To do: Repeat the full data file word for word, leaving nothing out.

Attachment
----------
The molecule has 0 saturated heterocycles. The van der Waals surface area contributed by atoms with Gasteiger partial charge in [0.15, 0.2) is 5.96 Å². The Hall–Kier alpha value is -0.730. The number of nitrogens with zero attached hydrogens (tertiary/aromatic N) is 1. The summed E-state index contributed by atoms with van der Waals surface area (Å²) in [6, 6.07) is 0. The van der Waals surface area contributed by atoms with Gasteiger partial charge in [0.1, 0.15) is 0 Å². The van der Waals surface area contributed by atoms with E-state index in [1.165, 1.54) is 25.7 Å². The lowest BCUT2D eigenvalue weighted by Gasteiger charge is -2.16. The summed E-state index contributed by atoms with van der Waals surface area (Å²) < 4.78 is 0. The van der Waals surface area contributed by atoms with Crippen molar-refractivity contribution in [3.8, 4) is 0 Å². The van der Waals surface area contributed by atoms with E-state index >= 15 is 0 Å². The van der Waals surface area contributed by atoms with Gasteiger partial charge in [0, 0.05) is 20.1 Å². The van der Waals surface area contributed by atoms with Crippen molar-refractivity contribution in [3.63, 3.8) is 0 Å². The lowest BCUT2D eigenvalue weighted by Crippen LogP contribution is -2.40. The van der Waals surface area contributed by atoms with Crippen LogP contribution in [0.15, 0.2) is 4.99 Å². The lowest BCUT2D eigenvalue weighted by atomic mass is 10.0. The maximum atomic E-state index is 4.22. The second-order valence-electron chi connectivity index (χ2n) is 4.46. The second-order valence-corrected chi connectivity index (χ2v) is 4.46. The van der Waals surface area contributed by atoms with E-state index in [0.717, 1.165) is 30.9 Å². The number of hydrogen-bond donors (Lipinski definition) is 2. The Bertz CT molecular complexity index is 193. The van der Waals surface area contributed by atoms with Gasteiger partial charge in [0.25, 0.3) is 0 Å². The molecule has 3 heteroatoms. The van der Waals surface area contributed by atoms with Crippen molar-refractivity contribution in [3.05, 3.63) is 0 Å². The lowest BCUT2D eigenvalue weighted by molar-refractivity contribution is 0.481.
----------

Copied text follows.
The molecule has 0 saturated heterocycles. The van der Waals surface area contributed by atoms with Gasteiger partial charge in [0.15, 0.2) is 5.96 Å². The Hall–Kier alpha value is -0.730. The number of nitrogens with zero attached hydrogens (tertiary/aromatic N) is 1. The summed E-state index contributed by atoms with van der Waals surface area (Å²) in [6, 6.07) is 0. The van der Waals surface area contributed by atoms with Gasteiger partial charge in [0.1, 0.15) is 0 Å². The van der Waals surface area contributed by atoms with E-state index in [1.165, 1.54) is 25.7 Å². The lowest BCUT2D eigenvalue weighted by Gasteiger charge is -2.16. The summed E-state index contributed by atoms with van der Waals surface area (Å²) < 4.78 is 0. The van der Waals surface area contributed by atoms with Crippen molar-refractivity contribution in [3.8, 4) is 0 Å². The van der Waals surface area contributed by atoms with E-state index >= 15 is 0 Å². The van der Waals surface area contributed by atoms with Gasteiger partial charge in [0, 0.05) is 20.1 Å². The van der Waals surface area contributed by atoms with Crippen molar-refractivity contribution in [3.63, 3.8) is 0 Å². The lowest BCUT2D eigenvalue weighted by Crippen LogP contribution is -2.40. The van der Waals surface area contributed by atoms with Crippen LogP contribution in [0.15, 0.2) is 4.99 Å². The lowest BCUT2D eigenvalue weighted by atomic mass is 10.0. The maximum atomic E-state index is 4.22. The second-order valence-electron chi connectivity index (χ2n) is 4.46. The second-order valence-corrected chi connectivity index (χ2v) is 4.46. The van der Waals surface area contributed by atoms with E-state index in [0.717, 1.165) is 30.9 Å². The number of hydrogen-bond donors (Lipinski definition) is 2. The Bertz CT molecular complexity index is 193. The van der Waals surface area contributed by atoms with Gasteiger partial charge in [0.25, 0.3) is 0 Å². The molecule has 3 heteroatoms. The van der Waals surface area contributed by atoms with Crippen molar-refractivity contribution in [3.05, 3.63) is 0 Å². The lowest BCUT2D eigenvalue weighted by molar-refractivity contribution is 0.481.